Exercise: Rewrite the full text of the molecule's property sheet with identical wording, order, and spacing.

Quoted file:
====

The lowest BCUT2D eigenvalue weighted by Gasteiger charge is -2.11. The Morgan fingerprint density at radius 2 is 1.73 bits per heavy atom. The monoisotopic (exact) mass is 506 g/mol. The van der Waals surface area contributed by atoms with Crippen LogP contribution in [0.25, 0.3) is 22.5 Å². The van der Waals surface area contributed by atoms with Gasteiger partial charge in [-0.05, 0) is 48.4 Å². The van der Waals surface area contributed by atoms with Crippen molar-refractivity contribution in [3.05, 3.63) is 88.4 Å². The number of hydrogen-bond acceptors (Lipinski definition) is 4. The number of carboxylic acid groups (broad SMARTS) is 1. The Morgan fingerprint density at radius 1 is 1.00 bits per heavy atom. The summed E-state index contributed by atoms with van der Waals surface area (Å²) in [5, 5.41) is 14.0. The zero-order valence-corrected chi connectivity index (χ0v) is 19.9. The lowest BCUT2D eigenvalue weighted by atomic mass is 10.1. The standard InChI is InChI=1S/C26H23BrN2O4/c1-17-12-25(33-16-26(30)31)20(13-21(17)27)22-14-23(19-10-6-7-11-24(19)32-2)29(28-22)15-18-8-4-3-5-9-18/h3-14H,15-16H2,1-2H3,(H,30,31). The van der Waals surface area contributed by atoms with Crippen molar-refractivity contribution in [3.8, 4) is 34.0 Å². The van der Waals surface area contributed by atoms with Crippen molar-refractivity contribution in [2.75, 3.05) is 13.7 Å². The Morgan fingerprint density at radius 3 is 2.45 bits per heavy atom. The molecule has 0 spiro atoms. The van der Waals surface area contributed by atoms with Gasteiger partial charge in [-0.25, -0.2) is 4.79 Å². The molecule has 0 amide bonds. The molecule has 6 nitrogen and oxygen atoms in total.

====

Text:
The lowest BCUT2D eigenvalue weighted by Gasteiger charge is -2.11. The Morgan fingerprint density at radius 2 is 1.73 bits per heavy atom. The monoisotopic (exact) mass is 506 g/mol. The van der Waals surface area contributed by atoms with Crippen LogP contribution in [0.25, 0.3) is 22.5 Å². The van der Waals surface area contributed by atoms with Gasteiger partial charge in [-0.05, 0) is 48.4 Å². The van der Waals surface area contributed by atoms with Crippen molar-refractivity contribution in [3.05, 3.63) is 88.4 Å². The number of hydrogen-bond acceptors (Lipinski definition) is 4. The number of carboxylic acid groups (broad SMARTS) is 1. The Morgan fingerprint density at radius 1 is 1.00 bits per heavy atom. The summed E-state index contributed by atoms with van der Waals surface area (Å²) in [5, 5.41) is 14.0. The zero-order valence-corrected chi connectivity index (χ0v) is 19.9. The lowest BCUT2D eigenvalue weighted by atomic mass is 10.1. The standard InChI is InChI=1S/C26H23BrN2O4/c1-17-12-25(33-16-26(30)31)20(13-21(17)27)22-14-23(19-10-6-7-11-24(19)32-2)29(28-22)15-18-8-4-3-5-9-18/h3-14H,15-16H2,1-2H3,(H,30,31). The van der Waals surface area contributed by atoms with Crippen molar-refractivity contribution in [3.8, 4) is 34.0 Å². The van der Waals surface area contributed by atoms with Crippen molar-refractivity contribution in [2.75, 3.05) is 13.7 Å². The Morgan fingerprint density at radius 3 is 2.45 bits per heavy atom. The molecule has 0 spiro atoms. The van der Waals surface area contributed by atoms with Gasteiger partial charge in [-0.25, -0.2) is 4.79 Å². The molecule has 0 amide bonds. The molecule has 6 nitrogen and oxygen atoms in total.